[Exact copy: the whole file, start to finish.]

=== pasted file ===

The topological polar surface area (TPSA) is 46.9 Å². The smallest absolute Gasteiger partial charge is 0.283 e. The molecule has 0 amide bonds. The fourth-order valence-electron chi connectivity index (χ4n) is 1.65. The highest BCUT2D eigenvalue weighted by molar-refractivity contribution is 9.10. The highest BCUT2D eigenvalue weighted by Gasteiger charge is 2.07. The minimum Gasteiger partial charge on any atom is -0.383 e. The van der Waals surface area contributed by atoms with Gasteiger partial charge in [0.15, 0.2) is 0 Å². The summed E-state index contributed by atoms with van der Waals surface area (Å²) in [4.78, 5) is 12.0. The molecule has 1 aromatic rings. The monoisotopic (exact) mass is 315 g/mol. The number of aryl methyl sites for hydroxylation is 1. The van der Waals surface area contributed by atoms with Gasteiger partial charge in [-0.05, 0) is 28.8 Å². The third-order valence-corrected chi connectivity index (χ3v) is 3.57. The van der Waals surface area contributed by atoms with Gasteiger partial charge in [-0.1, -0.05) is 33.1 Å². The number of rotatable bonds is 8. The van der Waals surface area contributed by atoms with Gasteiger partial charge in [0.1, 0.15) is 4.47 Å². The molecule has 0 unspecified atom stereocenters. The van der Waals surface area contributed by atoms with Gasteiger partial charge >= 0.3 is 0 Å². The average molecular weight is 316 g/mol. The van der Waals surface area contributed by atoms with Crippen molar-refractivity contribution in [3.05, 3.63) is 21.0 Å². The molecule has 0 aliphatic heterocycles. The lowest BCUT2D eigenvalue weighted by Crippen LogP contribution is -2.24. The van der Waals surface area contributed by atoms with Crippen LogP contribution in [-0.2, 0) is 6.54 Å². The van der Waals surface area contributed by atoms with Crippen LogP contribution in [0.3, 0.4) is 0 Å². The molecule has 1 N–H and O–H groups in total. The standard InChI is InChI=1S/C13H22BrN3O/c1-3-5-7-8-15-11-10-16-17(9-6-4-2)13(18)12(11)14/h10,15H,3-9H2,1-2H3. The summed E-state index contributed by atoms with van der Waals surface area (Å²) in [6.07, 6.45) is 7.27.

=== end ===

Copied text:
The topological polar surface area (TPSA) is 46.9 Å². The smallest absolute Gasteiger partial charge is 0.283 e. The molecule has 0 amide bonds. The fourth-order valence-electron chi connectivity index (χ4n) is 1.65. The highest BCUT2D eigenvalue weighted by molar-refractivity contribution is 9.10. The highest BCUT2D eigenvalue weighted by Gasteiger charge is 2.07. The minimum Gasteiger partial charge on any atom is -0.383 e. The van der Waals surface area contributed by atoms with Gasteiger partial charge in [0.15, 0.2) is 0 Å². The summed E-state index contributed by atoms with van der Waals surface area (Å²) in [4.78, 5) is 12.0. The molecule has 1 aromatic rings. The monoisotopic (exact) mass is 315 g/mol. The number of aryl methyl sites for hydroxylation is 1. The van der Waals surface area contributed by atoms with Gasteiger partial charge in [-0.05, 0) is 28.8 Å². The third-order valence-corrected chi connectivity index (χ3v) is 3.57. The van der Waals surface area contributed by atoms with Gasteiger partial charge in [-0.1, -0.05) is 33.1 Å². The number of rotatable bonds is 8. The van der Waals surface area contributed by atoms with Gasteiger partial charge in [0.1, 0.15) is 4.47 Å². The molecule has 0 unspecified atom stereocenters. The van der Waals surface area contributed by atoms with Gasteiger partial charge >= 0.3 is 0 Å². The average molecular weight is 316 g/mol. The van der Waals surface area contributed by atoms with Crippen molar-refractivity contribution in [3.05, 3.63) is 21.0 Å². The molecule has 0 aliphatic heterocycles. The lowest BCUT2D eigenvalue weighted by Crippen LogP contribution is -2.24. The van der Waals surface area contributed by atoms with Crippen LogP contribution in [-0.2, 0) is 6.54 Å². The van der Waals surface area contributed by atoms with Crippen LogP contribution in [0.3, 0.4) is 0 Å². The molecule has 1 N–H and O–H groups in total. The standard InChI is InChI=1S/C13H22BrN3O/c1-3-5-7-8-15-11-10-16-17(9-6-4-2)13(18)12(11)14/h10,15H,3-9H2,1-2H3. The summed E-state index contributed by atoms with van der Waals surface area (Å²) in [6.07, 6.45) is 7.27.